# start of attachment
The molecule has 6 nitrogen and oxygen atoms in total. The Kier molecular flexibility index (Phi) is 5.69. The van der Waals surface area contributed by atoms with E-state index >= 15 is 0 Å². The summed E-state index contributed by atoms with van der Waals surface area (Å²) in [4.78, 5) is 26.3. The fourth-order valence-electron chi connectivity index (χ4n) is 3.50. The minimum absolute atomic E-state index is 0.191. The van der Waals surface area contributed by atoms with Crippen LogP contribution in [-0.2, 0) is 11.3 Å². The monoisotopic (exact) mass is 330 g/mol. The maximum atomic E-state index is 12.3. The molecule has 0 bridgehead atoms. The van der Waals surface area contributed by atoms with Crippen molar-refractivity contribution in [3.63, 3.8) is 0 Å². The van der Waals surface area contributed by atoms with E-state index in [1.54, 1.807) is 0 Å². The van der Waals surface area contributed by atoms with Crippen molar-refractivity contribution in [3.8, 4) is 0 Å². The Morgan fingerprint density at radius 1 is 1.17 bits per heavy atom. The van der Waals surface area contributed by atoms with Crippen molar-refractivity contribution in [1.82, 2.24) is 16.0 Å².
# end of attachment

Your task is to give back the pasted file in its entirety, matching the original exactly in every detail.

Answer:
The molecule has 6 nitrogen and oxygen atoms in total. The Kier molecular flexibility index (Phi) is 5.69. The van der Waals surface area contributed by atoms with E-state index >= 15 is 0 Å². The summed E-state index contributed by atoms with van der Waals surface area (Å²) in [4.78, 5) is 26.3. The fourth-order valence-electron chi connectivity index (χ4n) is 3.50. The minimum absolute atomic E-state index is 0.191. The van der Waals surface area contributed by atoms with Crippen LogP contribution in [-0.2, 0) is 11.3 Å². The monoisotopic (exact) mass is 330 g/mol. The maximum atomic E-state index is 12.3. The molecule has 0 bridgehead atoms. The van der Waals surface area contributed by atoms with Crippen molar-refractivity contribution in [3.63, 3.8) is 0 Å². The van der Waals surface area contributed by atoms with E-state index in [1.54, 1.807) is 0 Å². The van der Waals surface area contributed by atoms with Crippen molar-refractivity contribution in [3.8, 4) is 0 Å². The Morgan fingerprint density at radius 1 is 1.17 bits per heavy atom. The van der Waals surface area contributed by atoms with Crippen molar-refractivity contribution in [1.82, 2.24) is 16.0 Å².